Remarks by Angel Gurría,
During the conference on the 20th anniversary of the Czech accession to the OECD
6 June 2016
(As prepared for delivery)
Minister Zaoralek, Ladies and Gentlemen,
I am delighted to be here in Prague to reflect on the 20 years of a fruitful partnership between the OECD and the Czech Republic. It is in fact a double pleasure given the success story that is the Czech Republic’s transformation; a story that one tells with joy! I would like to thank Minister Zaoralek and the Ministry of Foreign Affairs for their invitation and for organising this important event.
Two decades of mutually beneficial partnership – two decades of achievements
Let me start by illustrating what I mean by a success story: The Czech Republic has achieved not only a prosperous transition to a market economy. In recent years it has attained high standards of living and has also managed to maintain a high level of growth despite the international turmoil.
The steady progress achieved in the last two decades is reflected in many aspects. GDP per capita has reached 76% of the OECD average in 2014. The Czech economy is one of the most open in the OECD, with exports rising from 41% of GDP in 1995 to 85% of GDP in 2015. It has also become the 4th most integrated of OECD economies in Global Value Chains: as of 2011, 41% of domestic value added was driven by final foreign demand.
This economic progress has also yielded significant social achievements: for example, the share of 25-34 year olds with tertiary education more than doubled over 15 years, from 11% in 2000 to 30% in 2014. And inequality is among the lowest in the OECD with a Gini coefficient of 0.25 compared to the OECD Average 0.32.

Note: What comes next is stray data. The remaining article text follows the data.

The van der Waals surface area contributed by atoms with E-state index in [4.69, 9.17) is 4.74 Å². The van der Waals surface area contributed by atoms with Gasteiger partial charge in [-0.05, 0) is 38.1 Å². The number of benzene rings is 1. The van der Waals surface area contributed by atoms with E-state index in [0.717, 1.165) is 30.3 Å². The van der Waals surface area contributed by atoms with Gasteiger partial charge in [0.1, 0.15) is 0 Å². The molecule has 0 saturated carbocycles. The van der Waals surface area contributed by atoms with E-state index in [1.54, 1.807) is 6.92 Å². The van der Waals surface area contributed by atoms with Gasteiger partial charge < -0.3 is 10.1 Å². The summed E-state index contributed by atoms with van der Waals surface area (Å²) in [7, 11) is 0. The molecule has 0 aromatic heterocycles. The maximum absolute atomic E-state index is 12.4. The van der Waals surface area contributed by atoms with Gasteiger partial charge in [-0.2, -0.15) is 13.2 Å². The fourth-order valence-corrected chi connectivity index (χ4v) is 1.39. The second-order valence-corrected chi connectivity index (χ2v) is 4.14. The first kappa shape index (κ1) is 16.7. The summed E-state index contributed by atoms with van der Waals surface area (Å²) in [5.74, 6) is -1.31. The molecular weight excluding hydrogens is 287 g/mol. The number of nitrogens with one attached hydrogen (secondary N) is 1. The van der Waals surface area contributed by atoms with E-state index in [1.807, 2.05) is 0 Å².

The OECD has played its part in this record of achievements. We worked hard with successive Czech governments to strengthen their reform capacity through a combination of knowledge sharing and capacity building in order to make the recommendations from Czech Economic Surveys a reality.
The reforms undertaken between 2000 and 2012 are estimated to have contributed to a 6% boost to potential GDP per capita. We have also worked together to support strong, inclusive, sustainable growth, including specific national reviews of early childhood education, healthcare quality, and employment and skills strategies.
More importantly, this knowledge sharing has been a two-way channel: we have greatly benefitted from your lessons learnt, as well as the experience of Czech secondees, from numerous Ministries.
But many challenges at home persist
However, the Czech Republic continues to face important challenges. One of the main ones is the convergence of GDP per capita toward the OECD average which has stalled. In order to accelerate the catching-up process, the Czech Republic needs to better utilise its domestic drivers of productivity growth, allowing successful firms to grow and ensuring value-for-money from public spending.